KIEV, Ukraine -- The street cleaners were out in force at 2 a.m. on Sunday morning in Kiev, attempting to wash away the detritus following the Champions League final at the Olimpiyskiy Stadium which had seen Real Madrid triumph once again, thanks in no small part to the calamitous mistakes of Liverpool goalkeeper Loris Karius.
There will be many Liverpool supporters who would wish to see the German goalkeeper swept up and dumped with the empty bottles and cans which littered the streets of the Ukrainian capital in the aftermath of the match, following the two errors which led directly to goals for Karim Benzema and Gareth Bale in Real's 3-1 win.
It was certainly a night that will quickly be consigned to the trash can of history for those wearing red in Kiev and only time will tell whether Karius, the 24-year-old former Mainz keeper, will be allowed to rehabilitate himself and rebuild his career at Anfield.
But how Liverpool react as a team and as a club is just as important as what happens next for Karius.
Perspective is required on both counts. Karius has not become a bad keeper in the space of 90 minutes -- just as he wasn't a great one before it -- but Liverpool must also locate the right place to stick the pin on their map of progression.
Had they beaten Real to win the European Cup for a sixth time, Jurgen Klopp's team would not have been the best team in Europe, they would simply have been Champions League winners. There is a distinct difference.
But in defeat, they are also not a team of chokers or a collection of players, and a coach, who are unable to take the crucial final step from nearly men to winners.
The problem with finals of this magnitude is that winning and losing leads to an exaggeration of the ramifications of the result, whichever side you end up on. And there is a danger that Liverpool will now be over-scrutinised and dismissed as a team with too many flaws to win the big trophies.
But Klopp and his players have arguably over-achieved this season by making it all the wait to Kiev.
Considering that Liverpool did not even compete in Europe last season, reaching a Champions League final this campaign was a remarkable feat, especially so when the likes of Manchester City and Paris Saint-Germain have each spent in the region of £1 billion in recent years without reaching a final.
Liverpool have played some breathtaking football, scored goals by the bucketload and beaten City three times in the space of four months, but they have still ended the season with nothing to show for it.
And in the cold light of day, the second-most successful club in English football history has won just one major trophy -- the 2012 League Cup -- in 12 years.
They have finished as runners-up in every other competition in that time -- twice in the Champions League -- so they are knocking on the door, but it is all about winning and Liverpool have won as many trophies as Swansea City and Leicester during the past decade.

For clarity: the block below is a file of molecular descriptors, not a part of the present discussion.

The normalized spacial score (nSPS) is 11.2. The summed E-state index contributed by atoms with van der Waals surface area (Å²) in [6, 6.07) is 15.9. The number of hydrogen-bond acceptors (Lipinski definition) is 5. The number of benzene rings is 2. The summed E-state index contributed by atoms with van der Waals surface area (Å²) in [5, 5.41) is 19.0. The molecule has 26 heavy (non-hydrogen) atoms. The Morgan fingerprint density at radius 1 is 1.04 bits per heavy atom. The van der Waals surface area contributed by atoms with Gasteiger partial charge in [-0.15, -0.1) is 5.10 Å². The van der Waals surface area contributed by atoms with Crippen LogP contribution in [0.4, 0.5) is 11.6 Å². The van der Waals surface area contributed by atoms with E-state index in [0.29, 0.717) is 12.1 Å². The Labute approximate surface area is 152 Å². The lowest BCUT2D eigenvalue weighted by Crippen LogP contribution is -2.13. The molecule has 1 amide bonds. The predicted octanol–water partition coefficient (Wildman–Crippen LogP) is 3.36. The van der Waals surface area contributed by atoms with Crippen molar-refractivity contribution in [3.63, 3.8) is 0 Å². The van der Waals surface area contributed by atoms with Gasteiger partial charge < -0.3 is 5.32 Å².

So how do they achieve tangible reward for their progress?
Klopp will be allowed to strengthen his squad this summer, with midfielder Naby Keita already secured form RB Leipzig and efforts ongoing to sign Nabil Fekir from Lyon.
A new goalkeeper is a must, as was the case before Kiev, but Klopp has so far stubbornly refused to accept the need for a new No. 1. Though Karius' efforts may now have changed his mind.
But this season has shown that Liverpool can compete with, and beat, the best in England and that is the platform on which they must build.
Champions League success will always be the ultimate goal for a club of Liverpool's pedigree, but they have gone too long without silverware and giving greater importance to the domestic cups is perhaps a route they must now take. They simply have to stop the cycle of being second-best and get back to winning major trophies.
Manchester United have endured a difficult five years since Sir Alex Ferguson retired in 2013, but nonetheless, they have won three major trophies during a time of transition, so have managed to keep on winning despite the fact other teams are stronger than them.
Liverpool need to rediscover the ability to do that because it is too much of a gamble to target only the Champions League and Premier League, especially with the likes of Real around in Europe and City only getting stronger in England.
But if they strip away all of the emotion of Kiev and dampen down the pain of defeat, Liverpool and Klopp will see that they are making progress and building a team to be feared at Anfield.
Trophies are the key, though, and next season needs to deliver at least one, regardless of which competition it comes in.